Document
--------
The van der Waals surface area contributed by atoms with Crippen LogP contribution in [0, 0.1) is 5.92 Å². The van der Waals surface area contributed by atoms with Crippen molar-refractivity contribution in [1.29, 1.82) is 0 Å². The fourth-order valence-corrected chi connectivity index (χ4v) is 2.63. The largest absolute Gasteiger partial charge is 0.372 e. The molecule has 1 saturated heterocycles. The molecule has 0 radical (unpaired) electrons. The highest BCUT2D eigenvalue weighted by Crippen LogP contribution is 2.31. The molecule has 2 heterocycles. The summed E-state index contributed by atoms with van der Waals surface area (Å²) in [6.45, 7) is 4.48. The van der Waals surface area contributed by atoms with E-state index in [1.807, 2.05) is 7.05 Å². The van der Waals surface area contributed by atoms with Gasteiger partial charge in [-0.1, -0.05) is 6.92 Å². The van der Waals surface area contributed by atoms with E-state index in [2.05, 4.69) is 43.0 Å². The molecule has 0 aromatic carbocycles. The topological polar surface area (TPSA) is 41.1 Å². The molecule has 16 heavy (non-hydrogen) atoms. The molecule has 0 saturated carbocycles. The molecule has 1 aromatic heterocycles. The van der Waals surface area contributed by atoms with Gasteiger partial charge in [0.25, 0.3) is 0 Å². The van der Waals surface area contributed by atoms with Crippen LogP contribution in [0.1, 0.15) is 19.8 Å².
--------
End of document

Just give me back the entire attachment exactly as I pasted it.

The van der Waals surface area contributed by atoms with Crippen LogP contribution in [0, 0.1) is 5.92 Å². The van der Waals surface area contributed by atoms with Crippen molar-refractivity contribution in [1.29, 1.82) is 0 Å². The fourth-order valence-corrected chi connectivity index (χ4v) is 2.63. The largest absolute Gasteiger partial charge is 0.372 e. The molecule has 1 saturated heterocycles. The molecule has 0 radical (unpaired) electrons. The highest BCUT2D eigenvalue weighted by Crippen LogP contribution is 2.31. The molecule has 2 heterocycles. The summed E-state index contributed by atoms with van der Waals surface area (Å²) in [6.45, 7) is 4.48. The van der Waals surface area contributed by atoms with E-state index in [1.807, 2.05) is 7.05 Å². The van der Waals surface area contributed by atoms with Gasteiger partial charge in [-0.1, -0.05) is 6.92 Å². The van der Waals surface area contributed by atoms with E-state index in [2.05, 4.69) is 43.0 Å². The molecule has 0 aromatic carbocycles. The topological polar surface area (TPSA) is 41.1 Å². The molecule has 16 heavy (non-hydrogen) atoms. The molecule has 0 saturated carbocycles. The molecule has 1 aromatic heterocycles. The van der Waals surface area contributed by atoms with Gasteiger partial charge in [0.25, 0.3) is 0 Å². The van der Waals surface area contributed by atoms with Crippen LogP contribution in [0.1, 0.15) is 19.8 Å².